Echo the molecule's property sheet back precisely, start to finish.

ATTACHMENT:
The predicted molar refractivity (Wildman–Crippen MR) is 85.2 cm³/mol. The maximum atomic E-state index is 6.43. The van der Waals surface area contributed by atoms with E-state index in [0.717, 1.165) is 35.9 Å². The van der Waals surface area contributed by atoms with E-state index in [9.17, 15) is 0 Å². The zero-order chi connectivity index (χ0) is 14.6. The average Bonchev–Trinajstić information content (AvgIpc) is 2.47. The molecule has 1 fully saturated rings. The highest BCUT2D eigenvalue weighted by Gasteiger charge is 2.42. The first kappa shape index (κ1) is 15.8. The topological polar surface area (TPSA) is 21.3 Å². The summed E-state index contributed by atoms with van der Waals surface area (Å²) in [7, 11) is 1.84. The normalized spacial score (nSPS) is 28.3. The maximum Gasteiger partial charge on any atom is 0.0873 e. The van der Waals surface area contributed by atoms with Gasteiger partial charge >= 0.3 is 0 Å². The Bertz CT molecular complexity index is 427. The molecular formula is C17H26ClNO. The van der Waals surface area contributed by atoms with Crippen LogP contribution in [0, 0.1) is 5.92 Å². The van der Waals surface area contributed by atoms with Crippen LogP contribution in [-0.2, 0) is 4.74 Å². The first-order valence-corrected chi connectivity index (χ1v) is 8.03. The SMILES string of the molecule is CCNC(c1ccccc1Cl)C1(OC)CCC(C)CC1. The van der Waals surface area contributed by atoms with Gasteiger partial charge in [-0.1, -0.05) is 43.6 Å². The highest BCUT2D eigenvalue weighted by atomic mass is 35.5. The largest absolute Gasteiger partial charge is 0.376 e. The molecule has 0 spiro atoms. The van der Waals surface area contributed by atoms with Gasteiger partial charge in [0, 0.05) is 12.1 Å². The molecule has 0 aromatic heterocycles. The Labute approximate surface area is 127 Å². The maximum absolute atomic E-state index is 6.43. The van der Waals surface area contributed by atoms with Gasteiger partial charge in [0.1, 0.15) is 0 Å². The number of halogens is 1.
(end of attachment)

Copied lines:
The predicted molar refractivity (Wildman–Crippen MR) is 85.2 cm³/mol. The maximum atomic E-state index is 6.43. The van der Waals surface area contributed by atoms with E-state index in [0.717, 1.165) is 35.9 Å². The van der Waals surface area contributed by atoms with E-state index in [9.17, 15) is 0 Å². The zero-order chi connectivity index (χ0) is 14.6. The average Bonchev–Trinajstić information content (AvgIpc) is 2.47. The molecule has 1 fully saturated rings. The highest BCUT2D eigenvalue weighted by Gasteiger charge is 2.42. The first kappa shape index (κ1) is 15.8. The topological polar surface area (TPSA) is 21.3 Å². The summed E-state index contributed by atoms with van der Waals surface area (Å²) in [7, 11) is 1.84. The normalized spacial score (nSPS) is 28.3. The maximum Gasteiger partial charge on any atom is 0.0873 e. The van der Waals surface area contributed by atoms with Gasteiger partial charge >= 0.3 is 0 Å². The Bertz CT molecular complexity index is 427. The molecular formula is C17H26ClNO. The van der Waals surface area contributed by atoms with Crippen LogP contribution in [0, 0.1) is 5.92 Å². The van der Waals surface area contributed by atoms with Crippen LogP contribution in [-0.2, 0) is 4.74 Å². The first-order valence-corrected chi connectivity index (χ1v) is 8.03. The SMILES string of the molecule is CCNC(c1ccccc1Cl)C1(OC)CCC(C)CC1. The van der Waals surface area contributed by atoms with Gasteiger partial charge in [-0.1, -0.05) is 43.6 Å². The highest BCUT2D eigenvalue weighted by atomic mass is 35.5. The largest absolute Gasteiger partial charge is 0.376 e. The molecule has 0 spiro atoms. The van der Waals surface area contributed by atoms with Gasteiger partial charge in [0, 0.05) is 12.1 Å². The molecule has 0 aromatic heterocycles. The Labute approximate surface area is 127 Å². The maximum absolute atomic E-state index is 6.43. The van der Waals surface area contributed by atoms with Gasteiger partial charge in [0.1, 0.15) is 0 Å². The number of halogens is 1.